Children and Education Budget Savings: In Detail

The Performance and Overview Committee gave a rigorous examination of the proposed cuts in the area of Children’s Services.

Oaktree for Looked After Children

Portfolio Holder Sue McPherson was delighted to announce that the Oaktree Resource Centre for Looked After Children will not be closed.

Cllr Diana Hale asked: “That is good news but that money will still need to be saved and I would like to know from where?”

Educational Psychology Provision

Council officers were keen to stress that this was not going to affect front line provision. The saving of £70,000 was in relation to an Assistant Principal post.

Speaking from the public gallery, Chair of Governors at Arthur Bugler Angie Gaywood said: “I hope the front line isn’t affected. We know that there are terrible waiting lists for students to seek help.”

Special Educational Need Placements

Head of Service, Colin Stewart outlined some of the costs involved in sending young people with Special Educational Needs (SEN) out of the borough.

He said: “Some of the costs can reach as much as £60,000 per year.”

Some students are sent as far as East Sussex and Kent.

Officers outlined that more use could be made of the successful projects such as the Ascend Project at Ormiston Park Academy as well as the new facility at Dilkes Primary.

Youth and Connexions Service

Sue McPherson confirmed that this was more of a streamlining proposal that was overdue after the two services had come together some time ago.

She said: “It may be a matter of cutting from three mini-buses to two and areas such as data support.

Lab Cllr Lynn Worrall said: “We really do hope that this does not affect the NEETS in this borough who need more help than ever before.”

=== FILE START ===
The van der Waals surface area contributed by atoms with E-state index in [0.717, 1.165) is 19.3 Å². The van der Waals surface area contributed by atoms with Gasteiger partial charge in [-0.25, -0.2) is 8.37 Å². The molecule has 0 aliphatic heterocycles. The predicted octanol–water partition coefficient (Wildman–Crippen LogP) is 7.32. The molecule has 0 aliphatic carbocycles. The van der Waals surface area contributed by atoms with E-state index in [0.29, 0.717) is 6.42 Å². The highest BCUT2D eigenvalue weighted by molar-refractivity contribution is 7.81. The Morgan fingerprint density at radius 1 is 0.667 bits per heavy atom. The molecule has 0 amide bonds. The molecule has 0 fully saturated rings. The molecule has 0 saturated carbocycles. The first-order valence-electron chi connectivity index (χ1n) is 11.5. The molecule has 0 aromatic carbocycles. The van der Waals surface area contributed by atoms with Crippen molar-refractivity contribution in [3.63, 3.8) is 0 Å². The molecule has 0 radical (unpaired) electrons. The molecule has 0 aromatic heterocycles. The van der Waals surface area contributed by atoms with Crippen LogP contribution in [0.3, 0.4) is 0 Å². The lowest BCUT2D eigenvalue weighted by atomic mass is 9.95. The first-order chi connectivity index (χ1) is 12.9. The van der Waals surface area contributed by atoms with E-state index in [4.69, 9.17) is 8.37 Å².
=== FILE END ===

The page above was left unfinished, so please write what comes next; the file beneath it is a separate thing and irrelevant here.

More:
Discretionary Transport

Colin Stewart was keen to point out that the clue is in the title: those who received statutory transport would not be affected.

Cllr Worrall said: “I can tell you that you will be having coach-loads of students from the Tilbury area being bussed all over the borough as they cannot get into the Gateway Academy. I am not happy with them being means-tested for this service.”

Colin Stewart pointed to figures that showed that Thurrock’s provision for discretionary transport was four times greater than the national average and of all 46 unitary authorities, only the Isle of Wight was greater due to shipping students to the mainland.

Unqualified Staff Replacing Social Workers

Head of Children’s Health, Jean Imray pointed to challenges in trying to appoint social workers in the borough.

She said:”This proposal is not about putting children at risk. There are people from the borough with professional qualifications in education, community work, people with great life experience who could play a valuable role.”

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